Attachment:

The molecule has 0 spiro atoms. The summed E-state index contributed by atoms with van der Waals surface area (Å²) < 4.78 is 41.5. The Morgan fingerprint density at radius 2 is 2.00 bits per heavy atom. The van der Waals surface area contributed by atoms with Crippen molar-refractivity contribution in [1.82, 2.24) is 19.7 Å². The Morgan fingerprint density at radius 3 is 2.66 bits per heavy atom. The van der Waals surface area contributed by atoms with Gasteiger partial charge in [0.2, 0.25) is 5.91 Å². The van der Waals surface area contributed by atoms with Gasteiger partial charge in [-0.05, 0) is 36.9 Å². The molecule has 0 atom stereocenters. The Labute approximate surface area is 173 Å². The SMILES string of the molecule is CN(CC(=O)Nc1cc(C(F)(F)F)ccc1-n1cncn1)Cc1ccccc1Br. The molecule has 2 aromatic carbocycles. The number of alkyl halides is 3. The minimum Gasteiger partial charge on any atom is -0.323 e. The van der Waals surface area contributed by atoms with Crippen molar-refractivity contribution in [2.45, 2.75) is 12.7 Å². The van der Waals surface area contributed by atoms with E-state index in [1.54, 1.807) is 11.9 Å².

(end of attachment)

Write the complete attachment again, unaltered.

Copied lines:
The molecule has 0 spiro atoms. The summed E-state index contributed by atoms with van der Waals surface area (Å²) < 4.78 is 41.5. The Morgan fingerprint density at radius 2 is 2.00 bits per heavy atom. The van der Waals surface area contributed by atoms with Crippen molar-refractivity contribution in [1.82, 2.24) is 19.7 Å². The Morgan fingerprint density at radius 3 is 2.66 bits per heavy atom. The van der Waals surface area contributed by atoms with Gasteiger partial charge in [0.2, 0.25) is 5.91 Å². The van der Waals surface area contributed by atoms with Gasteiger partial charge in [-0.05, 0) is 36.9 Å². The molecule has 0 atom stereocenters. The Labute approximate surface area is 173 Å². The SMILES string of the molecule is CN(CC(=O)Nc1cc(C(F)(F)F)ccc1-n1cncn1)Cc1ccccc1Br. The molecule has 2 aromatic carbocycles. The number of alkyl halides is 3. The minimum Gasteiger partial charge on any atom is -0.323 e. The van der Waals surface area contributed by atoms with Crippen molar-refractivity contribution in [2.45, 2.75) is 12.7 Å². The van der Waals surface area contributed by atoms with E-state index in [1.54, 1.807) is 11.9 Å².